Counselors using a trauma-informed approach understand the impact of trauma and the potential for recovery. The therapy providers at Hillcrest strive at all times to provide your teen a safe environment and counseling experience that does not contribute to retraumatization. 

Common Types of Trauma-Informed Therapy

There are many different types of therapy used in the mental health treatment setting; however, not all are appropriate for a trauma-informed approach. There are three common types of treatment that are considered beneficial when dealing with trauma. These include Trauma-Focused Cognitive Behavioral Therapy (TFCBT), Psychodynamic psychotherapy and

Eye Movement Desensitization and Reprocessing (EMDR).

Trauma-Focused Cognitive Behavioral Therapy

Trauma-Focused Cognitive Behavioral Therapy is a type of cognitive-behavioral therapy that helps people of all ages struggling with traumatic experiences. It is designed to address the thoughts that have to do specifically with a traumatic experience. Often, treatment consists of between eight and twenty sessions. During therapy, your teen can learn relaxation techniques that can help during and after therapy when exposed to triggers. 

Psychodynamic Psychotherapy

This form of therapy is a common model that strives to uncover the conflicts that live in the unconscious mind. During therapy, someone who has experienced trauma discusses their symptoms, thoughts, and the specific traumatic event with their provider. This approach requires your teen to be open and willing to discuss the thoughts that enter their mind. This type of therapy can help your teen learn more about the defense mechanisms they are using that may be preventing them from addressing their trauma. 

Eye Movement Desensitization and Reprocessing

Eye Movement Desensitization and Reprocessing was created with the goal of helping trauma sufferers process trauma in healthier ways. EMDR generally produces quicker results than other forms of therapy. The premise of Eye Movement Desensitization and Reprocessing is that the mind is always moving towards stable mental health unless something blocks that progress. The goal of EMDR is to remove the blockage put in place by trauma. 

The Importance of Trauma-Informed Care

Integration of trauma-informed care into mental health services and treatment facilities such as Hillcrest provides many benefits. These benefits extend far beyond the clients seeking help but to their family, communities, treatment staff, and the organization as a whole.

The principles of trauma-informed care bring to light and focus the belief that trauma can significantly and pervasively impact an individual’s well-being. These impacts spread to all facets of the individual’s existence, including their physical, psychological, and spiritual health. Studies and research indicate trauma-informed care highlights the importance of highly trained staff with trauma-specific knowledge and skills designed to meet your teen’s specific needs.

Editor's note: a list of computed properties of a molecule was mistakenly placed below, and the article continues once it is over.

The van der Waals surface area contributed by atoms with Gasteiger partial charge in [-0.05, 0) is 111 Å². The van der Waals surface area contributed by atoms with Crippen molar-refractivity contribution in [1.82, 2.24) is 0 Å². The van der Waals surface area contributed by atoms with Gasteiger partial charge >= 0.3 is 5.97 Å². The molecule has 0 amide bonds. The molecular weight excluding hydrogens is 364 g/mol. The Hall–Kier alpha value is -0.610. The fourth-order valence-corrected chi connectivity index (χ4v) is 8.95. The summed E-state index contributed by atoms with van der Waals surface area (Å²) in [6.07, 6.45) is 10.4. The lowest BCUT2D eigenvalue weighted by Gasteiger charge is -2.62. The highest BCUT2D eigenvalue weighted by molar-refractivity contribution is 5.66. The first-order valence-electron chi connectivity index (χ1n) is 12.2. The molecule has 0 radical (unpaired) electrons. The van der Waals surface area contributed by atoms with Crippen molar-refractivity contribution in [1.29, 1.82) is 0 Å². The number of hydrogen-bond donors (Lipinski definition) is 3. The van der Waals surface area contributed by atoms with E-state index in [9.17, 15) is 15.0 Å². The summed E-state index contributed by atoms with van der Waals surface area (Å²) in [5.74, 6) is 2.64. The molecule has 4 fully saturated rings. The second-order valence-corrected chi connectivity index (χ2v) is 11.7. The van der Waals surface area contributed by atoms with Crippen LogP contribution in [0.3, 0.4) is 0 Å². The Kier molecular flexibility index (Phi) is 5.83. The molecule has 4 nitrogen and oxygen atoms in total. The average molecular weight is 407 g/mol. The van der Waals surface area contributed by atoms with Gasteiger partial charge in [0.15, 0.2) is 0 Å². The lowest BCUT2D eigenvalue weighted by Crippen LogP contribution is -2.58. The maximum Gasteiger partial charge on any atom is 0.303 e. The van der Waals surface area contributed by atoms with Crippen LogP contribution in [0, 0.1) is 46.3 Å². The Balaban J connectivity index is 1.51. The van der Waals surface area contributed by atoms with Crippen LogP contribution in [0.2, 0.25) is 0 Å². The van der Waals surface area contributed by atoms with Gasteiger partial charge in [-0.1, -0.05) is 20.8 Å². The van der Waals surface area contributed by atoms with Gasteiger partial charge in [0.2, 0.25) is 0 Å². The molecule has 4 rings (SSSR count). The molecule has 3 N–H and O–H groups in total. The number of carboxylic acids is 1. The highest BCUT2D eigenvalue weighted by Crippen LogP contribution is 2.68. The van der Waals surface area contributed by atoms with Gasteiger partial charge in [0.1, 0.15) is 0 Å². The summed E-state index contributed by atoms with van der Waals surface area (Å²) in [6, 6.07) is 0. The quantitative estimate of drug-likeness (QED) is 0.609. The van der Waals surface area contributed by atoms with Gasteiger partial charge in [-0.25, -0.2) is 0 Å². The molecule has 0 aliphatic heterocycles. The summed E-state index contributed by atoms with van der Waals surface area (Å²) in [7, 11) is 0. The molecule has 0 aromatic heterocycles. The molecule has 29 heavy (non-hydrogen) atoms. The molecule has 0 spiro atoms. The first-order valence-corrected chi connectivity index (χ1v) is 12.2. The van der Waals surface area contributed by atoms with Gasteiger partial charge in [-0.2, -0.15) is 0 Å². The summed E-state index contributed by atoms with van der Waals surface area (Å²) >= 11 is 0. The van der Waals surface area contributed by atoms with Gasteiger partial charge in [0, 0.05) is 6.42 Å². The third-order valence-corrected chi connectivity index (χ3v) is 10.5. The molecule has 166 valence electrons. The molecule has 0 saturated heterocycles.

This includes recognizing that some individuals may be affected by trauma regardless of their memories of the event or their acceptance that it occurred. Specialists in trauma-informed care understand that retraumatization is possible through standard or unexamined practices and treatment models. Therefore, trauma-informed care stresses the importance of addressing the client individually and addressing their unique treatment needs and goals rather than applying general treatment approaches that may not be suitable for their trauma history. 

A trauma-informed care approach is designed to provide a greater sense of safety for teens who have a trauma history in addition to a means of preventing the more severe consequences of reintroducing traumatic stress. Trauma-informed care offers your teen the opportunity to explore the impact of trauma, learn more about their strengths and resilience and identify safe and healthy ways to manage their trauma history and potential exposure to trauma in the future. 

Traumatic events are more common among adolescents and teens than most people realize. According to data published in the Journal of the American Medical Association, at least 71% of children experience a potentially traumatic event by the time they turn eighteen. Childhood trauma is specifically associated with chronic health and behavioral problems; therefore, it is crucial to seek support and treatment in a trauma-informed care setting where therapy providers look to the framework of a trauma-informed care approach. If your teen has experienced a traumatic event, the idea of sending them to treatment is likely concerning and confusing. For many teens, the concept of being away from home may only serve to be more traumatizing. 

At Hillcrest, we understand the challenges parents face when trying to find the best alternative to help their children overcome the challenges associated with childhood trauma. Our caring and compassionate treatment staff are here to provide support and guidance to your teen and your family as your teen seeks a future beyond their trauma symptoms. If you are ready to help your teen begin the process of healing, reach out to the admissions team at Hillcrest today.

Resources

https://www.samhsa.gov/sites/default/files/programs_campaigns/childrens_mental_health/atc-whitepaper-040616.pdf